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Daruma dolls in Kawasaki, Japan. Pretty much impossible to miss.

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This lovely shop owner didn’t speak English, but fortunately had English pamphlets handy explaining the Daruma luck tradition.

After learning about the Daruma luck tradition at the Kawasaki shops, I loaded up on the dolls, both for myself and as gifts. They had a great back story, were lightweight, and despite their cold stare were even kind of cute.

Back home, it was time to open one of my Daruma’s eyes and make my own wish.

Step-by-Step Guide to Making Your Daruma Wish

When you only have one wish to make and it involves indelible paint or ink, you don’t want to mess it up. So after careful googling research I came up with this detailed guide for my readers.

Think of a Wish

See above for tips. My wish came to me spontaneously, and I didn’t second guess it.

Pick the correct (left) eye of the Daruma

You’d think something like which eye to paint would be a simple, uncontested fact. But Google found otherwise. Based on the pamphlet I got with the doll and my own attempts to weigh the reliability of various conflicting websites, I decided that Daruma’s left eye should be filled in first.

Drink Sake

Technically, Sake was not mentioned in my extensive research. But neither was it contraindicated, so why not make an evening of it.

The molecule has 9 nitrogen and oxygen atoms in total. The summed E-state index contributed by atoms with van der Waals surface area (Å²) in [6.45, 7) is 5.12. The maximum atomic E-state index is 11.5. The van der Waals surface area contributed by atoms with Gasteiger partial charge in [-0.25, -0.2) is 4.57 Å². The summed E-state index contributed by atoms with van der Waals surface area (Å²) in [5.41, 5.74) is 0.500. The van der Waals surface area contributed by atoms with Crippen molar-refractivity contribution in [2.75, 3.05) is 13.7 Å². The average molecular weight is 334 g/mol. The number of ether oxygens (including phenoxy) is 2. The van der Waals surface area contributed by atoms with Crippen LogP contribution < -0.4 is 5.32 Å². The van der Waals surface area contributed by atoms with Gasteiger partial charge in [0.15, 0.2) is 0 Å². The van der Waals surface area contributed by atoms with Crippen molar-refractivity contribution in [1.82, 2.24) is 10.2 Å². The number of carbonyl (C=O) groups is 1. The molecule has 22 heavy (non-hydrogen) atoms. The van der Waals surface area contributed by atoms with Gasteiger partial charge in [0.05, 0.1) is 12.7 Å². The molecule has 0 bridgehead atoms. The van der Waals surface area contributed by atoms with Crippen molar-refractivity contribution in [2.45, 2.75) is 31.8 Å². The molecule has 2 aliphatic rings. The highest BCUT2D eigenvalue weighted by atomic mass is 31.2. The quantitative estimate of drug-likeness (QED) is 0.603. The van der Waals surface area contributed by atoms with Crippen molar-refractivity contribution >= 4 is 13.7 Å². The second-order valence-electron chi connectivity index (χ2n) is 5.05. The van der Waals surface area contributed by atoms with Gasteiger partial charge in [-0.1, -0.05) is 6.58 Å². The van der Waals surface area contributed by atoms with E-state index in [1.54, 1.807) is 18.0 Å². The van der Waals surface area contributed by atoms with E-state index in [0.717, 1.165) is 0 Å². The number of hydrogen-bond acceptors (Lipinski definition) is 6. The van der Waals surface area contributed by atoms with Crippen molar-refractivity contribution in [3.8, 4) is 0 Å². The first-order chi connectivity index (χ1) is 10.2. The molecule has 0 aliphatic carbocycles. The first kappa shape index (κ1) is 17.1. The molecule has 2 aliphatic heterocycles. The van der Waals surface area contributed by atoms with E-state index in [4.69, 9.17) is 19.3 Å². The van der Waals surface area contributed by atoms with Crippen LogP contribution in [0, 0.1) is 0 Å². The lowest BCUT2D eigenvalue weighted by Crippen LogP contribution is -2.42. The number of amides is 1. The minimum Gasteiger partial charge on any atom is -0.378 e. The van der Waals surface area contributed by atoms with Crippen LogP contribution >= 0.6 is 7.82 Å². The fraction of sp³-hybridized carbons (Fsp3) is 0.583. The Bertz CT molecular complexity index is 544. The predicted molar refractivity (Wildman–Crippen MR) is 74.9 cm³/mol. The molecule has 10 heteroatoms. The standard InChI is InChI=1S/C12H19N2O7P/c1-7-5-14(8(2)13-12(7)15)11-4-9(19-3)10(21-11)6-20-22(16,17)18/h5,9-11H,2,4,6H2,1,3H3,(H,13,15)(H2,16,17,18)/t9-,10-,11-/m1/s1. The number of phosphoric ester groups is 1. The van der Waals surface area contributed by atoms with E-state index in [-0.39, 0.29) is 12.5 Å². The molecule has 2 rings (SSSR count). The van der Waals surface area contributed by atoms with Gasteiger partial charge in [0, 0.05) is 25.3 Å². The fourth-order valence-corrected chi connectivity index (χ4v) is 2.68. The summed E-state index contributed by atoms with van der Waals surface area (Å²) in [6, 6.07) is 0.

Focus on your Wish While Filling in Eye

Then came the actual filling in the eye. My research suggested focusing on the wish while painting the eye. I’m not sure what “focusing” means, I chose to silently repeat my wish to myself several times over and hoped this met the requirement.

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The big moment arrives as we finally fill in our Daruma eyes.

Place One-Eyed Daruma on Altar

Yes, the instructions I found actually used the word altar. Since I didn’t have an altar in my Manhattan shoebox of an apartment, I improvised and placed him on top of a dresser (a high shelf will also do). The key is to keep Daruma visible so he will remind you of your wish (and presumably, put some effort into making it happen). My own Daruma has left his “altar” for a couple of excursions with me to Central Park, where he served as my inspiration for writing this post.

And Finally, When the Wish Comes True, Fill in the Other Eye

Watch this space for updates.

 

Have you every wished on a Daruma doll? Share your experiences below!

Disclosure: my trip to the Kanto region of Japan was part of a press trip hosted by JTB, but all of my wishes are my own.

One Response to Keeping One Eye Open: Daruma and the Art of the Japanese Wish

  1. Shepard C Willner 11/14/2016 at 5:16 pm #

    I’m not sure whether or if I’m ever going to visit Japan, but if there’s a way to buy a Daruma doll here in the States, I’d buy one. Regarding wishes, there’s a variant called a lifetime wish, that somebody can ask for. According to James Clavel’s novel, Shogun, a lifetime wish is one that is wished for by one spouse and granted by the other spouse, and can’t be spoken about again in their lifetime, hence the name. But there’s no mention of the Daruma doll in the novel nor is there any mention of who founded Zen Buddhism in Japan. Now I know: it’s this guy, Daruma.